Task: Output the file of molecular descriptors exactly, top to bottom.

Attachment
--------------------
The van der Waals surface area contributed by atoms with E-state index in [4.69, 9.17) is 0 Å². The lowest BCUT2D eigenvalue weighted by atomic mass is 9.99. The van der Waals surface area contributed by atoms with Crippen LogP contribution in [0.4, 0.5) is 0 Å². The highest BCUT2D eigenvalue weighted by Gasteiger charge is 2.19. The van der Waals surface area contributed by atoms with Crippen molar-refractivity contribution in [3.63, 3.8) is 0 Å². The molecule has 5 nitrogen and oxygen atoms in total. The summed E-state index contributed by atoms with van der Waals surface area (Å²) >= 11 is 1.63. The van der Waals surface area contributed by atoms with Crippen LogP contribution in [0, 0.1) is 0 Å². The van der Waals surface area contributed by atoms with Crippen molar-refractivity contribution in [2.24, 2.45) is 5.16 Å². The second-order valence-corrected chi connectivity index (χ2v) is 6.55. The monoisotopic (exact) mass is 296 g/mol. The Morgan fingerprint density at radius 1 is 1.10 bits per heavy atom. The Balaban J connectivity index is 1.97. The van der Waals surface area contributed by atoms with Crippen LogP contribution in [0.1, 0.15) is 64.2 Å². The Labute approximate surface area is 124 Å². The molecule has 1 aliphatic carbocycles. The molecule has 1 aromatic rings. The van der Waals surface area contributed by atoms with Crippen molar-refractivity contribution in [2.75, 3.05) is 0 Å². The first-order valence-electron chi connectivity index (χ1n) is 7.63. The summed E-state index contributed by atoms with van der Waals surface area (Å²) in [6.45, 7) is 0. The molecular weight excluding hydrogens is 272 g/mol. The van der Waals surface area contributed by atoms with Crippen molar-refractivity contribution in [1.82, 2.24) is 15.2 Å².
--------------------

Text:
The van der Waals surface area contributed by atoms with E-state index in [4.69, 9.17) is 0 Å². The lowest BCUT2D eigenvalue weighted by atomic mass is 9.99. The van der Waals surface area contributed by atoms with Crippen LogP contribution in [0.4, 0.5) is 0 Å². The highest BCUT2D eigenvalue weighted by Gasteiger charge is 2.19. The van der Waals surface area contributed by atoms with Crippen molar-refractivity contribution in [3.63, 3.8) is 0 Å². The molecule has 5 nitrogen and oxygen atoms in total. The summed E-state index contributed by atoms with van der Waals surface area (Å²) >= 11 is 1.63. The van der Waals surface area contributed by atoms with Crippen LogP contribution in [0, 0.1) is 0 Å². The van der Waals surface area contributed by atoms with Crippen molar-refractivity contribution in [2.24, 2.45) is 5.16 Å². The second-order valence-corrected chi connectivity index (χ2v) is 6.55. The monoisotopic (exact) mass is 296 g/mol. The Morgan fingerprint density at radius 1 is 1.10 bits per heavy atom. The Balaban J connectivity index is 1.97. The van der Waals surface area contributed by atoms with Crippen LogP contribution in [0.1, 0.15) is 64.2 Å². The Labute approximate surface area is 124 Å². The molecule has 1 aliphatic carbocycles. The molecule has 1 aromatic rings. The van der Waals surface area contributed by atoms with Crippen molar-refractivity contribution in [2.75, 3.05) is 0 Å². The first-order valence-electron chi connectivity index (χ1n) is 7.63. The summed E-state index contributed by atoms with van der Waals surface area (Å²) in [6.45, 7) is 0. The molecular weight excluding hydrogens is 272 g/mol. The van der Waals surface area contributed by atoms with Crippen molar-refractivity contribution in [1.82, 2.24) is 15.2 Å².